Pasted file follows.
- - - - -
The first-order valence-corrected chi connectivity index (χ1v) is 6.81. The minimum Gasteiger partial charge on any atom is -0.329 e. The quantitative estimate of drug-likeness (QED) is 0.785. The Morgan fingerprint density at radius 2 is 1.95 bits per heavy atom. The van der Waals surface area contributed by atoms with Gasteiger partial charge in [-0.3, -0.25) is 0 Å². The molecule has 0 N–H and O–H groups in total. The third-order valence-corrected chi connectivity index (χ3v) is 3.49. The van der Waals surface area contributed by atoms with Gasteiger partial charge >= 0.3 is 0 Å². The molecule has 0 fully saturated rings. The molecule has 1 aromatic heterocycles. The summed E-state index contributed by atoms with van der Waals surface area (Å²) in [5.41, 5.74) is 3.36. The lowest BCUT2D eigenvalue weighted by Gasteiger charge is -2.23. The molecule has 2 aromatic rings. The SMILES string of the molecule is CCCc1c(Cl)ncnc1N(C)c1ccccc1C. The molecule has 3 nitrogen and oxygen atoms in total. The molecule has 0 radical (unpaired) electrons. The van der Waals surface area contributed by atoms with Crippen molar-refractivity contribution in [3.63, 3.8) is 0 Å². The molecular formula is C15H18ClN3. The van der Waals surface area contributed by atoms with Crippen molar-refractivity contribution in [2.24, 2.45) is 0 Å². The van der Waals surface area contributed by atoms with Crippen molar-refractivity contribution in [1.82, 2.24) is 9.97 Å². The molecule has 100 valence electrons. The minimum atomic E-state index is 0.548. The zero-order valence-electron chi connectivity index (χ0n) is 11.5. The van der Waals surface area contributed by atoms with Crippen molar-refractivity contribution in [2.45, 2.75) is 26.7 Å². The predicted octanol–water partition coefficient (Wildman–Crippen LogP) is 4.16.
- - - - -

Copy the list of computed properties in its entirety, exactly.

The first-order valence-corrected chi connectivity index (χ1v) is 6.81. The minimum Gasteiger partial charge on any atom is -0.329 e. The quantitative estimate of drug-likeness (QED) is 0.785. The Morgan fingerprint density at radius 2 is 1.95 bits per heavy atom. The van der Waals surface area contributed by atoms with Gasteiger partial charge in [-0.3, -0.25) is 0 Å². The molecule has 0 N–H and O–H groups in total. The third-order valence-corrected chi connectivity index (χ3v) is 3.49. The van der Waals surface area contributed by atoms with Gasteiger partial charge >= 0.3 is 0 Å². The molecule has 0 fully saturated rings. The molecule has 1 aromatic heterocycles. The summed E-state index contributed by atoms with van der Waals surface area (Å²) in [5.41, 5.74) is 3.36. The lowest BCUT2D eigenvalue weighted by Gasteiger charge is -2.23. The molecule has 2 aromatic rings. The SMILES string of the molecule is CCCc1c(Cl)ncnc1N(C)c1ccccc1C. The molecule has 3 nitrogen and oxygen atoms in total. The molecule has 0 radical (unpaired) electrons. The van der Waals surface area contributed by atoms with Crippen molar-refractivity contribution in [3.63, 3.8) is 0 Å². The molecular formula is C15H18ClN3. The van der Waals surface area contributed by atoms with Crippen molar-refractivity contribution in [2.24, 2.45) is 0 Å². The van der Waals surface area contributed by atoms with Crippen molar-refractivity contribution in [1.82, 2.24) is 9.97 Å². The molecule has 100 valence electrons. The minimum atomic E-state index is 0.548. The zero-order valence-electron chi connectivity index (χ0n) is 11.5. The van der Waals surface area contributed by atoms with Crippen molar-refractivity contribution in [2.45, 2.75) is 26.7 Å². The predicted octanol–water partition coefficient (Wildman–Crippen LogP) is 4.16.